Music Monday #1 – ‘Auld Lang Syne’

Did you sing, play, or hear ‘Auld Lang Syne’ over the past few days?

I didn’t, unless you want to count inner-hearing.  I have thought about it because a friend mentioned a Robert Burns specialist who spoke on the radio about the song.  She complained that she could not make out the content of his commentary due to his thick Scottish brogue I looked online for the interview but did not locate it.   Instead I ended looking at these two sources: a Lifestyle article from The Washington Post, &  the Wikipedia entry for Auld Lang Syne.

What I learned was that Burns denied having written the lyrics.  He said, “I took it down from an old man.”  Scholars suggest that Burns compiled the lyrics from a number of sources.  The tune is a traditional pentatonic Scottish folk tune (Roud Folk Song Index  # 6294) that originally might have been a “sprightly dance” which would have been played at a much faster tempo.  I can imagine it sped up and ‘jiggy’.

The Wiki entry for ‘Auld Lang Syne’ gives several translations of the lyrics.  The ones that strike me as familiar are from the minimalist English translation:

Should old acquaintance be forgot,
and never brought to mind ?
Should old acquaintance be forgot,
and old lang syne ?


For auld lang syne, my dear,
for auld lang syne,
we’ll take a cup of kindness yet,
for auld lang syne.

I’d like to close today’s post on a literary rather than musical note.  I recently read ‘Rules of Civility’ by Amor Towles which is set mainly in1938 NYC.  It makes mention of ‘Auld Lang Syne’ being sung by a pudgy male undergrad in Washington Square and also refers to the song as being old-fashioned way back then.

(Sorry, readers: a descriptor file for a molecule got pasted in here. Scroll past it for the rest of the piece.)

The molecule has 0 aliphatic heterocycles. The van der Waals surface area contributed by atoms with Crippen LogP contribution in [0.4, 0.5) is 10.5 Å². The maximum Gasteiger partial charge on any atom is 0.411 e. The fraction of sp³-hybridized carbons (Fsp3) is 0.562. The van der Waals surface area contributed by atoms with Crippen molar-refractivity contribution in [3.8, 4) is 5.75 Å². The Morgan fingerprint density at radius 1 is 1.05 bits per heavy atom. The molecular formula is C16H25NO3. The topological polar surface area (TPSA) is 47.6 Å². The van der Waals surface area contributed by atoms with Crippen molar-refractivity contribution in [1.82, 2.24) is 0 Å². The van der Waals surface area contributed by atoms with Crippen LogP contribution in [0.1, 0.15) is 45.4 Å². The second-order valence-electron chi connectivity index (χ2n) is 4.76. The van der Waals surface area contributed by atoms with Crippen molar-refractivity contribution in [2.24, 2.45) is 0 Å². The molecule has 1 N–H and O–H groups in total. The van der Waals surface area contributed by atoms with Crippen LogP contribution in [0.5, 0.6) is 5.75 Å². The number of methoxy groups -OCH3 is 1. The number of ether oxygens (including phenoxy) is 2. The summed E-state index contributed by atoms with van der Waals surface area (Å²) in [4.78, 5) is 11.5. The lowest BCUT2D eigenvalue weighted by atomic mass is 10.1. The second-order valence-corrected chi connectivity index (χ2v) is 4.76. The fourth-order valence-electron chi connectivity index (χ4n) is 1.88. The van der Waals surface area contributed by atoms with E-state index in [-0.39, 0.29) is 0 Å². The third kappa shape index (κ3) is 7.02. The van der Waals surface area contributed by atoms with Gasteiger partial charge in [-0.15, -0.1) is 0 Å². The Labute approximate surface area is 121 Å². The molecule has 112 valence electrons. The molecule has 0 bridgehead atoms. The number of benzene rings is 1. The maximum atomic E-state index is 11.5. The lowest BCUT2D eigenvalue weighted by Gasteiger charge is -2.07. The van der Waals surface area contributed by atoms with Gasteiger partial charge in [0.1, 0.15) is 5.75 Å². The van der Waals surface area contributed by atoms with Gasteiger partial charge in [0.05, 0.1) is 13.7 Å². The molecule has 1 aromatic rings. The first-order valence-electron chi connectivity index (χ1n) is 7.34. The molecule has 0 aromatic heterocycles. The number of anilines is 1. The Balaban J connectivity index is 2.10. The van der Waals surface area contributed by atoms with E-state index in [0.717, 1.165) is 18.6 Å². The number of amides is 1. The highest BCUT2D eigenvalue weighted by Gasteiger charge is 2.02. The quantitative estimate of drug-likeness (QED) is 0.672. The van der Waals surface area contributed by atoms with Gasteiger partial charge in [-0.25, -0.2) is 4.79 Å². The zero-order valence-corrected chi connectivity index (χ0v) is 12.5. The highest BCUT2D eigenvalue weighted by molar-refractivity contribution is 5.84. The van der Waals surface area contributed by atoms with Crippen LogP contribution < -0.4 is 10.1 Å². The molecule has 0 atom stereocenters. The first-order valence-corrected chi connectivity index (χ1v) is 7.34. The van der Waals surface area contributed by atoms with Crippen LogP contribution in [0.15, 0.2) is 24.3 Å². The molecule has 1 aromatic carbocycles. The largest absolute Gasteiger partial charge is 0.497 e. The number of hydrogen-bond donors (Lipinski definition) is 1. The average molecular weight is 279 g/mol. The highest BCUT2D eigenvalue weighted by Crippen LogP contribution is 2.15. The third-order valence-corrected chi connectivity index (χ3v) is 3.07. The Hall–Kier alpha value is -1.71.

4 thoughts on “Music Monday #1 – ‘Auld Lang Syne’

  1. I always thought “auld lang syne” means “for old times’ sake” or something similar. I’m English by the way and even though the Scots are my close neighbour their old language is as foreign as Japanese to me!!

    1. Yes, you are absolutely correct on the meaning. Wiki says “The song’s Scots title may be translated into English literally as “old long since”, or more idiomatically, “long long ago”, “days gone by” or “old times”. ” I just decided not to go into that in my post.

      I love your comment that the old Scots (a Germanic language variety, not Scottish Gaelic) used by Burns would be as foreign as Japanese to you.

      Thanks for stopping by my blog.

  2. I love that song! That’s one of the holiday songs that always gets me weepy. Laura Ingalls Wilder used it in the closing of one of her later books and it was quite poignant.

  3. Nothing feels right if I don’t hear that song at the turn of the New Year. 🙂

    What you wrote about Burns saying he “took it down from an old man” … I didn’t know that fact, but it fits so perfectly. I can almost see the old guy at the pub, nearly falling asleep into his pint, with Robbie Burns scribing notes on a bar napkin.

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